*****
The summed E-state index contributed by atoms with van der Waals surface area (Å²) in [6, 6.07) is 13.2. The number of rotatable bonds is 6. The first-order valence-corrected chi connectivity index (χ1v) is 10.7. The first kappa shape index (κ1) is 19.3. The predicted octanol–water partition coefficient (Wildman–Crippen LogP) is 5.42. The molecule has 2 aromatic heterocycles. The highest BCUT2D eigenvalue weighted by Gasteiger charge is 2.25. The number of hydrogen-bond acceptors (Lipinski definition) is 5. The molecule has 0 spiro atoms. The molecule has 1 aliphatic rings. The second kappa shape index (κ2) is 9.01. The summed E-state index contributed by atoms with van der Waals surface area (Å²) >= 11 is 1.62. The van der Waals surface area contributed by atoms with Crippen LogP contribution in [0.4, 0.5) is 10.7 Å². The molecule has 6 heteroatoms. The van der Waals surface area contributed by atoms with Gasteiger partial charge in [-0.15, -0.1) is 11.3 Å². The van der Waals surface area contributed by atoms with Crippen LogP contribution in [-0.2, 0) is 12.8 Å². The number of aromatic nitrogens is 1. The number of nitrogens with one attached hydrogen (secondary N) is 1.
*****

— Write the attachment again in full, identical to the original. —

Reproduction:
The summed E-state index contributed by atoms with van der Waals surface area (Å²) in [6, 6.07) is 13.2. The number of rotatable bonds is 6. The first-order valence-corrected chi connectivity index (χ1v) is 10.7. The first kappa shape index (κ1) is 19.3. The predicted octanol–water partition coefficient (Wildman–Crippen LogP) is 5.42. The molecule has 2 aromatic heterocycles. The highest BCUT2D eigenvalue weighted by Gasteiger charge is 2.25. The number of hydrogen-bond acceptors (Lipinski definition) is 5. The molecule has 0 spiro atoms. The molecule has 1 aliphatic rings. The second kappa shape index (κ2) is 9.01. The summed E-state index contributed by atoms with van der Waals surface area (Å²) >= 11 is 1.62. The van der Waals surface area contributed by atoms with Crippen LogP contribution in [0.4, 0.5) is 10.7 Å². The molecule has 6 heteroatoms. The van der Waals surface area contributed by atoms with Gasteiger partial charge in [-0.15, -0.1) is 11.3 Å². The van der Waals surface area contributed by atoms with Crippen LogP contribution in [-0.2, 0) is 12.8 Å². The number of aromatic nitrogens is 1. The number of nitrogens with one attached hydrogen (secondary N) is 1.